India Introduces the Cape Town Convention Bill 2018



Nitin Sarin (Managing Partner)

For several years now, despite acceding to the Convention on International Interest in Mobile Equipment (herein after referred to as the “Cape Town Convention“) and the Aircraft Protocol (herein after referred to as the “Aircraft Protocol”) in 2008, India has been notorious for not having properly implemented the Cape Town Convention and Aircraft Protocol into local law, resulting in conflicts with already implemented archaic Indian laws.

As a result, India remains a jurisdiction at high risk but at the same time the prospects of fantastic returns are immense. This has attracted all the large banks, financing and leasing companies to invest in the aviation industry in India despite its glaring shortcomings

To overcome the problem of conflicts of the Cape Town Convention and Aircraft Protocol with already enacted laws, the Aviation Working Group (herein after referred to as the “AWG”) has been working tirelessly with the Government of India – Ministry of Civil Aviation towards enacting a short form Cape Town Convention and Aircraft Protocol legislation (overriding all other laws).

As an interim measure, India introduced Rule 30 (7) of the Aircraft Rules, 1937 which gave sanctity to an Irrevocable De-registration and Export Request Authorisation (herein after referred to as an “IDERA”). Thereafter, Rule 32A was introduced which talked about “export of aircraft” from India, however the rationaile behind acceeding to the Cape Town Convention and Aircraft Protocol remained unfulfilled.

Thereafter a further amendment to Rule 30 (7) was proposed, which essentially empowered the Directorate General of Civil Aviation (hereinafter referred to as the “DGCA”) to de-register an aircraft without seeking the consent of any other party (read other creditors of a lessee / airline). The proposed amendment, despite being thrown open to the public for comments is yet to see the light of day.

Surprisingly, on the 8th of October 2018, the Government of India – Ministry of Civil Aviation has sprung a “bouncer” (for those not well versed with the game of cricket, the term “bouncer” may be used interchangebly with “surprise”) on the aviation industry by throwing open the “Cape Town Convention Bill, 2018” for public comments.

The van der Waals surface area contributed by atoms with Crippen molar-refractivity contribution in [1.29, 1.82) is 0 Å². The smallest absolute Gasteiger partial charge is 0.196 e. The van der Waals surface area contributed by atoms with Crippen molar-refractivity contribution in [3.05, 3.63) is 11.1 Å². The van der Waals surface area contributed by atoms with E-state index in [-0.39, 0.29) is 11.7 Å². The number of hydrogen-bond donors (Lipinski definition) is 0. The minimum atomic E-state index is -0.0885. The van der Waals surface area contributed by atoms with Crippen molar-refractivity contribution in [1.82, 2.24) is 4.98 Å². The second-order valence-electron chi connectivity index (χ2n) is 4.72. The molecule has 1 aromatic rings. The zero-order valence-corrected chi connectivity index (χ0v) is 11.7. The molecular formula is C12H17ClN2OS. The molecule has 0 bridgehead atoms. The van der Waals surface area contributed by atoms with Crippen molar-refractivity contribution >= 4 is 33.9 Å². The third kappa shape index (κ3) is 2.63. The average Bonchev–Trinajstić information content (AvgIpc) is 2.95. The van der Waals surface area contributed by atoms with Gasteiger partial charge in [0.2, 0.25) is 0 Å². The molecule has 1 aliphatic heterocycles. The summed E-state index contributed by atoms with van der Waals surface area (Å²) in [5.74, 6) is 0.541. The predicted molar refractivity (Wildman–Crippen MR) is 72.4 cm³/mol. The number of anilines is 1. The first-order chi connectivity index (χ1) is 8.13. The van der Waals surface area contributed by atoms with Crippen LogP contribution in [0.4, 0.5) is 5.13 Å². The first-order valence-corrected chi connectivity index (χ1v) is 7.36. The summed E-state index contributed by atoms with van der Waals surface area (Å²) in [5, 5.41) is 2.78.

Some of the salient feature of the Bill are that it overrides any other conflicting provision contained in any other law in force in India and that the Government may enact Rules to properly implement the Act.

While the move is very noble and indeed a step in the right direction, there is a tremendous amount of work left with the Government to have the Cape Town Convention Bill 2018 passed into an Act of Parliament. The process of enactment of an Act from a Bill is briefly reproduced below:

  • A bill is a legislative proposal. It can either be a Government bill (in the case of Cape Town Convention Bill, it’s a Government bill, as it has been brought by Ministry of Civil Aviation.) or a Private Member’s bill.
  • A bill has to be introduced in either of the Houses of Parliament (i.e. Rajya Sabha or Lok Sabha).
  • When the bill is introduced in the house for the first time. This stage is known as the “First reading”.
  • Once a bill gets introduced in the House, it has to be published in the Official gazette. Once the bill gets introduced, the presiding officer of the concerned house can refer that bill to a Standing Committee. Though reference to a Standing Committee is not necessary in every case. However if the bill is referred to a standing committee, the committee then examines the bill and it may also take the opinion of experts from that field.
  • After the first reading, the bill goes through a second reading, which consists of two stages. In the first stage, it’s a general discussion over the bill. At this stage, the bill may be referred to the select committee of the concerned house or to the joint committee of both the houses. If the bill is referred to any committee, then the bill is scrutinized clause by clause by the members of that committee and they can even propose amendments to the original bill. The committee then submits its report to the house, which once again considers the bill. It is at this stage that amendments can be moved to the bill and then they are discussed and voted upon. Once the bill gets adopted by the house then the second reading is deemed to be over.
  • Now comes the third stage, known as the third reading. At this stage the arguments are confined either towards the rejection or in support of the bill. At this stage, if the bill is an ordinary bill (the present case is that of an Ordinary bill) only a simple majority is required, but if it’s a bill to amend the constitution than special majority as mandated by the constitution is required.
  • Once the bill gets passed by the house where it was introduced, it is sent to the other house for its concurrence and there it goes through the same process as mentioned above except the introduction phase.
  • Once the bill is passed by both the houses, it is sent to the president for his/herOnce the bill gets the assent of the president, it becomes a law from the date as notified in the bill.

There is no doubt that the whole aviation industry is watching this move by the Government of India very closely. This action by the Government is a much needed step in the right direction.

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